The Wild World of Spider Mating

A redback spider, Latrodectus hasseltii, of the family Theridiidae.
A redback spider, Latrodectus hasseltii, of the family Theridiidae. | David McClenaghan, CSIRO


For humans, navigating the dating scene to find a mate is tricky enough. It’s even tougher for a male Australian redback spider—80% of males never find a mate. Dr. Maydianne Andrade at the University of Toronto Scarborough has studied these spiders for decades, discovering that desperate times call for desperate measures. During mating, male redbacks somersault onto the fangs of females, often getting cannibalized. But this self-sacrifice is worth it, as it significantly improves their odds of reproduction.

Recent research from Andrade’s lab investigates another trick that males have up their sleeve to avoid getting eaten. Some males seek out immature females whose reproductive organs are fully developed, yet are still hidden beneath the exoskeleton. It’s a risky strategy, since the males are likely to get eaten if they catch the female in the wrong stage, but they survive to mate again if they’re successful.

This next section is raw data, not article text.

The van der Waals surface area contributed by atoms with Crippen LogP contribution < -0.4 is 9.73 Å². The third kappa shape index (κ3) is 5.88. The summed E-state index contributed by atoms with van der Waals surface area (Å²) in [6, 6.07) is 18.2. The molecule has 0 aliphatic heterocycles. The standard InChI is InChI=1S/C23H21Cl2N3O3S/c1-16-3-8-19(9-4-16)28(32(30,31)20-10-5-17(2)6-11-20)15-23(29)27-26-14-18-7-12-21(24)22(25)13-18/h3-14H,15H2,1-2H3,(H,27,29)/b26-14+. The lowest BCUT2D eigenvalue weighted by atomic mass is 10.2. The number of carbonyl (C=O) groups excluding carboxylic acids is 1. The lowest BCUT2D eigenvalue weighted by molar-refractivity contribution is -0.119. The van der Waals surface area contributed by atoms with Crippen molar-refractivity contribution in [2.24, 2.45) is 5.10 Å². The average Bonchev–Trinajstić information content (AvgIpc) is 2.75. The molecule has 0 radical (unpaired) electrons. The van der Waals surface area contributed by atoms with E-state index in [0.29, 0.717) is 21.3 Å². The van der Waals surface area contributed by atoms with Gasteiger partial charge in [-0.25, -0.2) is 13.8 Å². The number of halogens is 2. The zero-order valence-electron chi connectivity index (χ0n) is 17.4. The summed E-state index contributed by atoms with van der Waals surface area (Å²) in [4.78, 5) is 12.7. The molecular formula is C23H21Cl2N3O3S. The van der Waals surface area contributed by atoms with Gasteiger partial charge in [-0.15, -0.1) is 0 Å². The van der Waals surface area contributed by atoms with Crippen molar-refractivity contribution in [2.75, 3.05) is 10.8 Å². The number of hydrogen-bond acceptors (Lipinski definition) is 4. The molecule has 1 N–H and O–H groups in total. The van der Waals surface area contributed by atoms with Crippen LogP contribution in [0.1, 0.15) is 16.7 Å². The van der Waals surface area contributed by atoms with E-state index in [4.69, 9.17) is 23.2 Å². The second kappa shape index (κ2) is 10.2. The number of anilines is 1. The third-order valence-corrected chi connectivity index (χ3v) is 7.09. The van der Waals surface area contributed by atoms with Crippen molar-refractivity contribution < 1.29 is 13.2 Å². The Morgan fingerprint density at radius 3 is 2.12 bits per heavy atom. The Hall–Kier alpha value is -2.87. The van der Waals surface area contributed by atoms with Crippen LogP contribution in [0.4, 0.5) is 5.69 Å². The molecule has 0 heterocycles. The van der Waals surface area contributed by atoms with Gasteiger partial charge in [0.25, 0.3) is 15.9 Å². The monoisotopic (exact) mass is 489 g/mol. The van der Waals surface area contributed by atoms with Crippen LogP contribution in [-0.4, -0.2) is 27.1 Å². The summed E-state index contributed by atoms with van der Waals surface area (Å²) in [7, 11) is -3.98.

From the female’s point of view, immature mating sounds pretty terrible—males perform very little courtship behavior and females are often injured and appear to fight back. But the new study looks at reproductive success to show that immature mating may actually be beneficial for females, as it guarantees early reproduction and might favor mating with higher quality males who have the “smarts” to identify the right female.

As Andrade warns, it’s tempting to judge animal behavior on human standards, but things are a lot more cut and dried in the natural laboratory of evolution. It’s a wild world out there, and the only thing that counts is passing on your genes to as many offspring as possible.

Check out this video to see Andrade’s research in action.


February 9, 2018 | Follow Jayatri on Twitter @JayatriDas.